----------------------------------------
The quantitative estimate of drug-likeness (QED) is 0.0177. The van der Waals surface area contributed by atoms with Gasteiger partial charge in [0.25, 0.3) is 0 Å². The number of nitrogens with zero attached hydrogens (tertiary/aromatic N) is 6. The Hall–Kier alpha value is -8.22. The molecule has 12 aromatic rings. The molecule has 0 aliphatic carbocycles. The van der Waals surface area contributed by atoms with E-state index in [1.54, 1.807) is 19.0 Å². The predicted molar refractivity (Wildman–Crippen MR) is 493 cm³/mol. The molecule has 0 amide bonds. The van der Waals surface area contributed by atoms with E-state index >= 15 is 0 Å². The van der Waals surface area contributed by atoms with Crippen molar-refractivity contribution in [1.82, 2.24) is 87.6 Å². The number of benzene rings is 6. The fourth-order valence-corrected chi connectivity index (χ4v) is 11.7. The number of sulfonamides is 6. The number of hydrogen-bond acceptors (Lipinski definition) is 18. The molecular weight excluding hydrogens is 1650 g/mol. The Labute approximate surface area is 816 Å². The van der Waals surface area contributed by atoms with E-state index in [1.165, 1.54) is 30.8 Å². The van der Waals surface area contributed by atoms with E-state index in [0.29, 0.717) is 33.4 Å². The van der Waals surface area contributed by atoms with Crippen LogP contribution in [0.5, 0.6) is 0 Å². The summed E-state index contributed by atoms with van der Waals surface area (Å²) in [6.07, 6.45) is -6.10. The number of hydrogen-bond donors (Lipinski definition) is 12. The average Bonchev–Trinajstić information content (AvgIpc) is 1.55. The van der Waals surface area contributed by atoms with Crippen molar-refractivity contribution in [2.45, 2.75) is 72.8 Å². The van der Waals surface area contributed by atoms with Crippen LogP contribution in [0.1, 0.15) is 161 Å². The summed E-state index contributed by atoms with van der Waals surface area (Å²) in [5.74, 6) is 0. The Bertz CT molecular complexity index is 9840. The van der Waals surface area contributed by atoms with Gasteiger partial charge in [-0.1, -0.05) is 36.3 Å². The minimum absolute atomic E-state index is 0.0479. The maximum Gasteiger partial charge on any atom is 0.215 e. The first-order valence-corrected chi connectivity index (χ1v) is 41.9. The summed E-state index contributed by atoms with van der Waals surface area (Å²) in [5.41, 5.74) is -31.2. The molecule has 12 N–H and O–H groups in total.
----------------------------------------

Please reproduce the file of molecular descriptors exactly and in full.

The quantitative estimate of drug-likeness (QED) is 0.0177. The van der Waals surface area contributed by atoms with Gasteiger partial charge in [0.25, 0.3) is 0 Å². The number of nitrogens with zero attached hydrogens (tertiary/aromatic N) is 6. The Hall–Kier alpha value is -8.22. The molecule has 12 aromatic rings. The molecule has 0 aliphatic carbocycles. The van der Waals surface area contributed by atoms with E-state index in [1.54, 1.807) is 19.0 Å². The predicted molar refractivity (Wildman–Crippen MR) is 493 cm³/mol. The molecule has 0 amide bonds. The van der Waals surface area contributed by atoms with E-state index >= 15 is 0 Å². The van der Waals surface area contributed by atoms with Crippen molar-refractivity contribution in [1.82, 2.24) is 87.6 Å². The number of benzene rings is 6. The fourth-order valence-corrected chi connectivity index (χ4v) is 11.7. The number of sulfonamides is 6. The number of hydrogen-bond acceptors (Lipinski definition) is 18. The molecular weight excluding hydrogens is 1650 g/mol. The Labute approximate surface area is 816 Å². The van der Waals surface area contributed by atoms with E-state index in [1.165, 1.54) is 30.8 Å². The van der Waals surface area contributed by atoms with E-state index in [0.29, 0.717) is 33.4 Å². The van der Waals surface area contributed by atoms with Crippen LogP contribution in [0.5, 0.6) is 0 Å². The summed E-state index contributed by atoms with van der Waals surface area (Å²) in [6.07, 6.45) is -6.10. The number of hydrogen-bond donors (Lipinski definition) is 12. The average Bonchev–Trinajstić information content (AvgIpc) is 1.55. The van der Waals surface area contributed by atoms with Crippen molar-refractivity contribution in [2.45, 2.75) is 72.8 Å². The van der Waals surface area contributed by atoms with Crippen LogP contribution in [0.1, 0.15) is 161 Å². The summed E-state index contributed by atoms with van der Waals surface area (Å²) in [5.74, 6) is 0. The Bertz CT molecular complexity index is 9840. The van der Waals surface area contributed by atoms with Gasteiger partial charge in [-0.1, -0.05) is 36.3 Å². The minimum absolute atomic E-state index is 0.0479. The maximum Gasteiger partial charge on any atom is 0.215 e. The first-order valence-corrected chi connectivity index (χ1v) is 41.9. The summed E-state index contributed by atoms with van der Waals surface area (Å²) in [5.41, 5.74) is -31.2. The molecule has 12 N–H and O–H groups in total.